As highlighted in a previous post, the $348 million judgment against the owners and operators of skilled nursing facilities in U.S. ex rel. Ruckh v. Genoa Healthcare, LLC, made serious waves in the FCA world. The judgment, which included a trebling of the jury’s damages verdict and fines of $5,500 for each of over 400 claims, far surpassed any settlement or judgment previously entered in a long-term care or skilled nursing case. However, on January 11, 2018, nearly a year after entering the landmark judgment, the Middle District of Florida overturned it. In doing so, the court reiterated some of the more stringent requirements a relator must meet in order to prevail on an FCA claim.
A recent jury verdict in an FCA lawsuit pending in the United States District Court for the Middle District of Florida resulted in a not-so-subtle reminder of just how high the stakes can be in such litigation. On February 15, 2017, in U.S. ex rel. Ruckh v. Genoa Healthcare, LLC, a case in which both the United States and the state of Florida declined to intervene, the jury returned a verdict finding that the operators of 53 skilled nursing facilities(SNFs) had committed FCA violations resulting in more than $115 million in damages. The FCA violations resulted from the submission of false claims to Medicare and Medicaid stemming from the inflation and upcoding of Resource Utility Group (RUG) levels for patients and false certifications that the SNFs had created timely and adequate patient care plans.
The jury’s verdict represented only actual damages. On March 1, 2017, the district court assessed a statutory penalty of $5,500 per claim to 446 false claims and trebled the jury’s damages number, the result being a staggering judgment of almost $348 million. This dwarfs even the largest of the long-term care settlements that have preceded it.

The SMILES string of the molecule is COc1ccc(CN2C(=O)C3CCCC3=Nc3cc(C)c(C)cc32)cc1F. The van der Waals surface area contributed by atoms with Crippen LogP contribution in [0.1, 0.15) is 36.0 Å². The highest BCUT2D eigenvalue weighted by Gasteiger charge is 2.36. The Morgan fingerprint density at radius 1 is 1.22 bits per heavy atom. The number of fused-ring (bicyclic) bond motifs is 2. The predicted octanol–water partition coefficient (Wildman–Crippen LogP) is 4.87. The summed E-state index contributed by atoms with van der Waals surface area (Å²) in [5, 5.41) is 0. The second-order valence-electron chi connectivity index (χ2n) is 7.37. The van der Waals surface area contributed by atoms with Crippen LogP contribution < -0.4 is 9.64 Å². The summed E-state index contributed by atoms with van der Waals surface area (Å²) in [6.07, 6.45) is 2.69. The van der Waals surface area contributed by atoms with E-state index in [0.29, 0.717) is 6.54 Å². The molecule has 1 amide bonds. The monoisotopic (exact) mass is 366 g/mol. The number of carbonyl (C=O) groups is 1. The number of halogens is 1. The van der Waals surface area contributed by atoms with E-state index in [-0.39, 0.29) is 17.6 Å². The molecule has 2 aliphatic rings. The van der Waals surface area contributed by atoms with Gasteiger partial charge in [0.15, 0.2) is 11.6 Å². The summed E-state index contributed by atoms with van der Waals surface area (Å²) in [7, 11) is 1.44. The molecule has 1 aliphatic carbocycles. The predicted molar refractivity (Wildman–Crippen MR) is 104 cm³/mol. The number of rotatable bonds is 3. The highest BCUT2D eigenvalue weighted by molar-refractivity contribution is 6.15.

The FCA continues to be the federal government’s primary civil enforcement tool for investigating allegations that healthcare providers or government contractors defrauded the federal government. In the coming weeks, we will take a closer look at recent legal developments involving the FCA. This week, we examine recent court decisions that have required a relator only to plead a reliable indicia of the submission of false claims to satisfy Rule 9(b).
Relators in a pair of cases from the Middle District of Florida succeeded in satisfying Rule 9(b) under a relaxed pleading standard. In U.S. ex rel. Space Coast Medical Associates, LLP, 94 F. Supp. 3d 1250 (M.D. Fla. Feb. 6, 2015), the district court held relators had pleaded “sufficient indicia of reliability that claims were submitted” by alleging “particularized knowledge of the Defendants’ billing process and of alleged fraudulent bills,” as well as “individual Medicare patients who received treatment.”
The U.S. District Court for the Middle District of Florida issued yet another opinion endorsing the use of statistical sampling in FCA cases. In its April 28, 2015 opinion in United States ex rel. Ruckh v. Genoa Healthcare, LLC., the district court held that the relator could use expert testimony of statistical sampling to establish FCA violations concerning claims submitted by defendants’ skilled nursing facilities.
The relator alleged that the defendants violated the FCA by falsifying reports summarizing patients’ medical conditions and the treatment provided to those patients. Relator further alleged fraud by the defendants who allegedly allowed unauthorized individuals to submit reports to CMS. After the defendants’ motions to dismiss the complaint were denied, the relator moved to admit expert testimony on statistical sampling due to the “voluminous discovery” and the impossibility of “producing and processing the relevant medical records at the fifty-three medical facilities and some fifty-three off-site storage locations within a reasonable time.” DOJ, which did not intervene in the case, filed a statement of interest in support of statistical sampling.